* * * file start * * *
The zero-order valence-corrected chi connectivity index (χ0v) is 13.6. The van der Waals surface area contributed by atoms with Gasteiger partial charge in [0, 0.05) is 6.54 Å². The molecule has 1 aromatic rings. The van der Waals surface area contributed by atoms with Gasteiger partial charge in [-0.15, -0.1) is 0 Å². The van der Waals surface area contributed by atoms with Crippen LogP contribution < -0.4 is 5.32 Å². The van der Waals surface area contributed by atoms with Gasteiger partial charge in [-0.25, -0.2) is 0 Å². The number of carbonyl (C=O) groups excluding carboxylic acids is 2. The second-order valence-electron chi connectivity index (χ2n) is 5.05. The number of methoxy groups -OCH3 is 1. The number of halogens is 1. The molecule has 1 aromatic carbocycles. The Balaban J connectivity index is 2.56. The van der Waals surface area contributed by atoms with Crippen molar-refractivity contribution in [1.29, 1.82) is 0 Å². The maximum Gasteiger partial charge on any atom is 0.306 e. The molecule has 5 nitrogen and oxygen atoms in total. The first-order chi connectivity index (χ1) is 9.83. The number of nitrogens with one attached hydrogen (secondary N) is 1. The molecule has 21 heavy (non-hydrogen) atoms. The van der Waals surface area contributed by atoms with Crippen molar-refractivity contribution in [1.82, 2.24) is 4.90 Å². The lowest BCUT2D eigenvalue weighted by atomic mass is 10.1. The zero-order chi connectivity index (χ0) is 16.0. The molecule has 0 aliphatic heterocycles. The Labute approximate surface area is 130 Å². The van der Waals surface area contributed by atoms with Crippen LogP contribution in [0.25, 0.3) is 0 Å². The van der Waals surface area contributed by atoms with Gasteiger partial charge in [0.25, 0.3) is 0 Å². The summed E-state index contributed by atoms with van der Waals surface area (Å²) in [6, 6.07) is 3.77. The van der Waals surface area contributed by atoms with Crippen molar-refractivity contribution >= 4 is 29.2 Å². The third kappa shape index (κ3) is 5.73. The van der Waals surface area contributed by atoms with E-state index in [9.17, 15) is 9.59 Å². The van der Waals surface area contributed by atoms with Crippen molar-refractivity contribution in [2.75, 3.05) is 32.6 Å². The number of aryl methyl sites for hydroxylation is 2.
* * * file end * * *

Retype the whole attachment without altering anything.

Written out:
The zero-order valence-corrected chi connectivity index (χ0v) is 13.6. The van der Waals surface area contributed by atoms with Gasteiger partial charge in [0, 0.05) is 6.54 Å². The molecule has 1 aromatic rings. The van der Waals surface area contributed by atoms with Gasteiger partial charge in [-0.15, -0.1) is 0 Å². The van der Waals surface area contributed by atoms with Crippen LogP contribution < -0.4 is 5.32 Å². The van der Waals surface area contributed by atoms with Gasteiger partial charge in [-0.25, -0.2) is 0 Å². The number of carbonyl (C=O) groups excluding carboxylic acids is 2. The second-order valence-electron chi connectivity index (χ2n) is 5.05. The number of methoxy groups -OCH3 is 1. The number of halogens is 1. The molecule has 1 aromatic carbocycles. The Balaban J connectivity index is 2.56. The van der Waals surface area contributed by atoms with Crippen molar-refractivity contribution in [1.29, 1.82) is 0 Å². The maximum Gasteiger partial charge on any atom is 0.306 e. The molecule has 5 nitrogen and oxygen atoms in total. The first-order chi connectivity index (χ1) is 9.83. The number of nitrogens with one attached hydrogen (secondary N) is 1. The molecule has 21 heavy (non-hydrogen) atoms. The van der Waals surface area contributed by atoms with Crippen molar-refractivity contribution in [1.82, 2.24) is 4.90 Å². The lowest BCUT2D eigenvalue weighted by atomic mass is 10.1. The zero-order chi connectivity index (χ0) is 16.0. The molecule has 0 aliphatic heterocycles. The Labute approximate surface area is 130 Å². The van der Waals surface area contributed by atoms with Crippen LogP contribution in [0.25, 0.3) is 0 Å². The van der Waals surface area contributed by atoms with Gasteiger partial charge in [0.25, 0.3) is 0 Å². The summed E-state index contributed by atoms with van der Waals surface area (Å²) in [6, 6.07) is 3.77. The van der Waals surface area contributed by atoms with Crippen molar-refractivity contribution >= 4 is 29.2 Å². The third kappa shape index (κ3) is 5.73. The van der Waals surface area contributed by atoms with E-state index in [9.17, 15) is 9.59 Å². The van der Waals surface area contributed by atoms with Crippen molar-refractivity contribution in [2.75, 3.05) is 32.6 Å². The number of aryl methyl sites for hydroxylation is 2.